Oracle (Quote, Chart) is again shaking up the enterprise software world with a $5.85 billion cash and stock deal to buy Customer Relationship Management (define) software maker Siebel Systems (Quote, Chart).
The deal, announced this morning, calls for Oracle to pay $10.66 per share for Siebel, with $3.61 billion net of Siebel's cash on hand of $2.24 billion.
Oracle's CEO Larry Ellison said the merger would, in a single step, make Oracle "the number one CRM applications company in the world. Siebel's 4,000 applications customers and 3,400,000 CRM users strengthen our number one position in applications in North America and move us closer to the number one position in applications globally."
The announcement is certain to get a closer than usual review for potential antitrust concerns, given the size of Oracle's influence in the enterprise software market already. The companies said that, while the transaction and the timing are subject to regulatory approvals, the deal is expected to close in early 2006.
The merger news hits the industry as Siebel is moving aggressively to provide software on demand to customers, a key trend in the industry in which providers provide software similar to the older ASP (define) model. CRM providers are in the front of this software delivery model. Siebel was once seen as a holdout among providers shifting to on demand software delivery.
At the same time, Siebel is trying to stay ahead of the competition with its traditional CRM offerings. For example, in July, Forrester Research ranked Siebel first in Current Offering, Strategy, and Market Presence in the CRM market.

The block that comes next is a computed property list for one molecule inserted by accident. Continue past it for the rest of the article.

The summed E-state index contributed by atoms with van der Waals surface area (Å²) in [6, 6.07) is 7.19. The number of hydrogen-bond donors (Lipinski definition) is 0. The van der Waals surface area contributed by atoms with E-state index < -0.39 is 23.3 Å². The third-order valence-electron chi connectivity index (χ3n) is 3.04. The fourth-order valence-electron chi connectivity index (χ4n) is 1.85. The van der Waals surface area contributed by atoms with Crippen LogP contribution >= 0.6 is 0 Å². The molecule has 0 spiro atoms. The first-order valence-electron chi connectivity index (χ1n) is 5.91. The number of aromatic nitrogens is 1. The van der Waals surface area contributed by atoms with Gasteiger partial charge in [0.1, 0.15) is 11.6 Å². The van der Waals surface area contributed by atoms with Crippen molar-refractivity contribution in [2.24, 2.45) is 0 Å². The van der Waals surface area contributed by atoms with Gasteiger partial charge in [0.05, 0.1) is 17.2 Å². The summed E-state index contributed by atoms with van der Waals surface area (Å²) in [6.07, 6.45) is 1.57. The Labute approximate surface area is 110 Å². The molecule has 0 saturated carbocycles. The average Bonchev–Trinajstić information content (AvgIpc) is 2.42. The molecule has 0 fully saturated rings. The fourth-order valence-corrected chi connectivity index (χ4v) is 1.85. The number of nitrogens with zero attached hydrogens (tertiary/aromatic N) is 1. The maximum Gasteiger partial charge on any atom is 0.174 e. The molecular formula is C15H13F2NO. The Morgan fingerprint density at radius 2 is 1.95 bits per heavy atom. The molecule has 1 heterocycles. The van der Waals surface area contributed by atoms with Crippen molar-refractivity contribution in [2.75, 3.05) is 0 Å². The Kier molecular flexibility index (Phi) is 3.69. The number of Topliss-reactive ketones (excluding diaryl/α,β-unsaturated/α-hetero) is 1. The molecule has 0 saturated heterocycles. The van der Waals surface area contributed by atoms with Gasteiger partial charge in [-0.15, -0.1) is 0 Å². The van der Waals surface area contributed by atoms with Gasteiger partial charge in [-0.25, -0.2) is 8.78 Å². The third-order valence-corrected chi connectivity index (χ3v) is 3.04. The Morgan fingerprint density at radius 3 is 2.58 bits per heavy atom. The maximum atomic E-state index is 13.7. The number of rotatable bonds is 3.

Four top enterprise CRM suite vendors Amdocs, Oracle, SAP and Siebel were evaluated across 177 criteria researched by Forrester for the report, which also included survey results among 94 executive buyers.
However, although Siebel earned the highest score in the survey, Forrester noted that Seibel faces serious competition from other players, especially market leader SAP. The report said Siebel doesn't offer as much product or as many feature differences among the major players. That's one reason behind Siebel's shift in strategy, especially as on-demand CRM providers such as Salesforce.com make gains in the sector.
The combination of Siebel and Oracle will give Oracle even more ammunition to compete against its rival SAP in the enterprise software market, which helped drive its relentless pursuit of PeopleSoft.
Oracle is hosting a conference this morning to discuss the deal.